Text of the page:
I admit it. I have restaurant fatigue. All that work scouring Yelp, Zagat’s and Chowhound and then trying to score an impossible reservation has worn me down, especially when the fruits of my labor seem, more often than not, way too mediocre given the price and effort. For a while I just want really good food that doesn’t cost me a fortune or make me wait forever to be served by some smarmy 20 something who’s been convinced by management that the customer is just damn lucky to be there. In New York this past weekend that fatigue boiled down to “bring on the food halls”.
Ok, I hear you, these are just tourist traps. But I don’t live in the City so that makes me, in fact, a tourist. I may know a lot more about New York than many of my friends but I don’t come close to having the local knowledge that true New Yorkers have. So let’s be real about what I’m bringing to the table.
Anyway, it’s 7:30 PM Friday night, no reservation, I’m tired and hungry and I just want something good to eat. I start the deadly search and then realize my hotel is four blocks from Eataly. That’s right, Eataly, the godfather of the food halls in NY (at least until Anthony Bourdain’s new place opens and maybe provides some real competition).
This is not my first time to Eataly and, as usual, Eataly definitely makes me want to eat, but even more it makes me want to cook. I’m always disappointed that I just can’t grab some of that fresh pasta, meat or fish and go home to my kitchen and have at it. But for tonight we’ll be eating here, starting with some burrata – seemingly the current most popular menu item in the world – a little salami, and a glass of wine at a stand up table. It’s good. Really good. And so easy. You go figure out if there’s a tiny place hidden in Brooklyn with the BEST burrata in the world. I’m happy. Quick service, fast check, now for a walk with my glass of wine.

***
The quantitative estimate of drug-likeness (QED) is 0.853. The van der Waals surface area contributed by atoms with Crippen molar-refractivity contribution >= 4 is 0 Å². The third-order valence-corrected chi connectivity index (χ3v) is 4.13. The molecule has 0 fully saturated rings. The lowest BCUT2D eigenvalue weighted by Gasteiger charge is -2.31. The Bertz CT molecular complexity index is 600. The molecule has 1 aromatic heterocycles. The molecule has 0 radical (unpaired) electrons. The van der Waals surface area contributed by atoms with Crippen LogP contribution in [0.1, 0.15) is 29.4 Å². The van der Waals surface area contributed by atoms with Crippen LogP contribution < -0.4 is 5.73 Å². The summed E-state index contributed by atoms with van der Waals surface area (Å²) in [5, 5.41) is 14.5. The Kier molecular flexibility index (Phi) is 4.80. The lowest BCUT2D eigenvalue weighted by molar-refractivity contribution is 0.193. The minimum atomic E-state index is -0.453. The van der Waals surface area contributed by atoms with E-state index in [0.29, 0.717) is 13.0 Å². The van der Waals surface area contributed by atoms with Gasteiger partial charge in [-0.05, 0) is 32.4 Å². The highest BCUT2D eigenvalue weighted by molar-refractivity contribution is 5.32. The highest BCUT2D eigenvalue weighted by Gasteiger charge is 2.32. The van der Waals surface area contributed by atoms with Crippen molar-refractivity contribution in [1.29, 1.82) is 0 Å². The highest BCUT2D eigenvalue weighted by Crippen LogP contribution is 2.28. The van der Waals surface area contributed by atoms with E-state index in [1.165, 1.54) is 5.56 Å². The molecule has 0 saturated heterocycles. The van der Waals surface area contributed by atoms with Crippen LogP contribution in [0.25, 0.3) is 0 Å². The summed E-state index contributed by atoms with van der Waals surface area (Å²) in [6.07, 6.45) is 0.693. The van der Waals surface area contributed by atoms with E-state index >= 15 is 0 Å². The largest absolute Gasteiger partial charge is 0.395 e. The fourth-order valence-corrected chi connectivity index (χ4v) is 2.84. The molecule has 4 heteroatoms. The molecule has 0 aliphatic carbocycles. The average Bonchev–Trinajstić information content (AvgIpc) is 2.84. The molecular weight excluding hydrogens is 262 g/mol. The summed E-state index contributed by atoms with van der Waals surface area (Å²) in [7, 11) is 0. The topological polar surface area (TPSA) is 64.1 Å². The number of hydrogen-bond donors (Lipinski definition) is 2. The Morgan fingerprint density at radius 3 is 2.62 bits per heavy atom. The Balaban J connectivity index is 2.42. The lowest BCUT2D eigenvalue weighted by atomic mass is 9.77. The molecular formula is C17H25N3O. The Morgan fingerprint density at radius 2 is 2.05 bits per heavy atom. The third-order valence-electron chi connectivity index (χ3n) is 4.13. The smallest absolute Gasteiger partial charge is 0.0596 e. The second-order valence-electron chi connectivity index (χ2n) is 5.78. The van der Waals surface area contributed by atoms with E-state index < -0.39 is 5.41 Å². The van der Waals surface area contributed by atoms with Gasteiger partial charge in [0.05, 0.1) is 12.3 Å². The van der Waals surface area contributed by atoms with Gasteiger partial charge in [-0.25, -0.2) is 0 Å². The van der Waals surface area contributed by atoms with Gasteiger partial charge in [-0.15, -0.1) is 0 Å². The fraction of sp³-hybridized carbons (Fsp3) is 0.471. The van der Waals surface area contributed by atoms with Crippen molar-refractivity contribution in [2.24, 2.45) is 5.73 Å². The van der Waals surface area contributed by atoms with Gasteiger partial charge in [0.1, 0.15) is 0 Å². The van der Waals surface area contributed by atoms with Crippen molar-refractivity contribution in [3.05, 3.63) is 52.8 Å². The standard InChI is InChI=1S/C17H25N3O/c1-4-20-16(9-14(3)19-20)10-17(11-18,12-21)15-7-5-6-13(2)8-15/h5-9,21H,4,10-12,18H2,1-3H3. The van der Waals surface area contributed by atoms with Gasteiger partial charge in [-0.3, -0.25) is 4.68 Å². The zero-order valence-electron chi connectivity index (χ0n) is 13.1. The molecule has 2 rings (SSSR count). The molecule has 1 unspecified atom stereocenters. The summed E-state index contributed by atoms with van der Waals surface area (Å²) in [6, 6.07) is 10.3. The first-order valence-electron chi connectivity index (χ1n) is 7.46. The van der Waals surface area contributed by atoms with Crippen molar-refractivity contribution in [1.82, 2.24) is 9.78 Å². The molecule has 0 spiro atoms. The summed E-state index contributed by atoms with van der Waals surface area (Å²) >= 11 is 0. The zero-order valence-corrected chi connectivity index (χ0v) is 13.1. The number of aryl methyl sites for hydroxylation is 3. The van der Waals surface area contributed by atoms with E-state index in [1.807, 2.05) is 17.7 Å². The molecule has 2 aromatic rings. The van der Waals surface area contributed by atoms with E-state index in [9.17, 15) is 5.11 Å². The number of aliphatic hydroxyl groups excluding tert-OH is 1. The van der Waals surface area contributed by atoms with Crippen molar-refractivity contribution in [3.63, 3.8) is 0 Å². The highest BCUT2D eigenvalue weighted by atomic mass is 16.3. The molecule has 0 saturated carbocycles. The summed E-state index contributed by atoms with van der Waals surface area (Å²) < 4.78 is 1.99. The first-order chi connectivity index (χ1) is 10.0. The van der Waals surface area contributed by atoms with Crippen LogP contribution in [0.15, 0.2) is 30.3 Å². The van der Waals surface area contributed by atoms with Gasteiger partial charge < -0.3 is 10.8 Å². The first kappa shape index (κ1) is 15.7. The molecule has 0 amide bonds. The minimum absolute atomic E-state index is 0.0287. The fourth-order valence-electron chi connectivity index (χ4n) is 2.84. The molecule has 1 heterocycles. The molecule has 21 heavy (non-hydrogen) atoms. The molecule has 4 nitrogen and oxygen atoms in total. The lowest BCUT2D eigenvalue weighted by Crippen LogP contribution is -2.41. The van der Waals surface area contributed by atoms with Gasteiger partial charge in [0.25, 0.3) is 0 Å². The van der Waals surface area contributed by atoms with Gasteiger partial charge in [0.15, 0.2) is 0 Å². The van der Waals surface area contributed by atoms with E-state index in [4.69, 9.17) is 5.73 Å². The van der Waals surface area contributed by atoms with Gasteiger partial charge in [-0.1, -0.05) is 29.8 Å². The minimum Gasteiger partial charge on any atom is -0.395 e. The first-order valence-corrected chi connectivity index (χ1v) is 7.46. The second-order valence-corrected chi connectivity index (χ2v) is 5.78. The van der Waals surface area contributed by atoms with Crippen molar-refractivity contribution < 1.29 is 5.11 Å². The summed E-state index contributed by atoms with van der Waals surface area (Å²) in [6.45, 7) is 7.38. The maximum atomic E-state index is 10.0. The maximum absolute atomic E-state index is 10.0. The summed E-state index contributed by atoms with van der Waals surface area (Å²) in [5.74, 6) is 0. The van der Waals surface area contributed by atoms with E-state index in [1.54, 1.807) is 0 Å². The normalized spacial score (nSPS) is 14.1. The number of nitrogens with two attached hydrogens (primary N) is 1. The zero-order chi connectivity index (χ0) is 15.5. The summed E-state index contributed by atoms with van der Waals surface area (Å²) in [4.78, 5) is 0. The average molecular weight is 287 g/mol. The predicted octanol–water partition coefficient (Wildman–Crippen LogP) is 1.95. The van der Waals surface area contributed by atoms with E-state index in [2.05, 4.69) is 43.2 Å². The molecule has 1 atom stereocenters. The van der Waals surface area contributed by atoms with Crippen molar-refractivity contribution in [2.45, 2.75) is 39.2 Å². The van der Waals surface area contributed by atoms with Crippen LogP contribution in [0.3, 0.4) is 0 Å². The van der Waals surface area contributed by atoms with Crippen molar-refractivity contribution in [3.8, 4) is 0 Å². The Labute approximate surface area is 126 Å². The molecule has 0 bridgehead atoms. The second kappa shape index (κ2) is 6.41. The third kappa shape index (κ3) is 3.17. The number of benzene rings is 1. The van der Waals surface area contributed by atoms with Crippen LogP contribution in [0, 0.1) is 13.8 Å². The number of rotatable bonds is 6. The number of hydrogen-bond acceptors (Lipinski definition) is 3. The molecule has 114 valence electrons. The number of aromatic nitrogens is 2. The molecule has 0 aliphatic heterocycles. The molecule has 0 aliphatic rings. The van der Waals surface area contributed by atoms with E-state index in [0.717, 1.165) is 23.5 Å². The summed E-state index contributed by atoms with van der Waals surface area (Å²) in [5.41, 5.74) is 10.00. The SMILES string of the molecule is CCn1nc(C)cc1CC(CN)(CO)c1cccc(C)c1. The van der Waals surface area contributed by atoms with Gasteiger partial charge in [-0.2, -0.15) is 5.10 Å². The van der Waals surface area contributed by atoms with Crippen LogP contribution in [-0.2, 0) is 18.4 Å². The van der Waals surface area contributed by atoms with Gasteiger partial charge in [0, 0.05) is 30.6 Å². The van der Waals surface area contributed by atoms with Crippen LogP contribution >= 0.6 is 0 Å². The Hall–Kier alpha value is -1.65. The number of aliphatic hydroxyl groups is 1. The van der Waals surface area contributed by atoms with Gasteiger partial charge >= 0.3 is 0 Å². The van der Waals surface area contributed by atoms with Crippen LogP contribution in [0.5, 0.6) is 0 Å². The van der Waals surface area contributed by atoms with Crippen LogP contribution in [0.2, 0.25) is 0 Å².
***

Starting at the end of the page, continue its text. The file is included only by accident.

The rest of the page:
I love that I can walk around Eataly with my wine and figure out what I want next, or just check out the spring pea ravioli, fresh branzino, and beautiful osso bucco. Tonight the second course is a soft shelled crab, a salad, and a cold beer at the seafood bar. If I’m still hungry I can get up and try something else, or I can just walk out. Ahhh freedom.
Eataly was so good and so liberating that we decided to check out two other food halls over the course of the weekend. Next stop was The Gaansvoort Market in the Meatpacking District. We stopped there early on a Saturday evening when the party was just starting to ramp up. Limos were arriving from the suburbs packed with people ready for a big night. Full disclosure, we didn’t eat anything here. Just went for a look. It’s a lot smaller than Eataly and where Eataly is a complete package tied with a big ribbon, Gaansvoort is more a mix of shops trying not to look too much like a food court at the mall. Anyway, we opted for a sit down meal at the nearby Bakehouse Bistro and Bar. It scratched the itch for someplace easy to get into but with great reviews and did not disappoint. Check my separate review.
Last food hall stop was part of a Sunday morning walk downtown, ending at the granddaddy of food halls, Hudson Eats at Brookfield Place. Adjacent to the World Trade Center Memorial site, Hudson Eats is big, clean and pretty much lacking in character. If Gaansvoort Market is trying not to look like the food court in the mall, Hudson Eats is the food court. The views of the river are great but the space is just sort of a flavorless, office building/mall. Not much appeal. I wanted convenience but I have my limits. At least for now don’t waste your time unless you are right in the area and want a quick look. Hey, burrata is on the menu! But keep an open mind as they begin to roll out Le District, the French answer to Eataly. Currently only small portions are open so we’ll wait to see the finished product.
So as I sing the praises of Eataly, I feel your pity New York. But as I walked back to my hotel to head home I made one last dash inside for a plate of prosciutto and cheese, some truly delicious razor clams, with chilies and garlic, and a half dozen fresh oysters. No waiting and no fuss. My kind of fast food.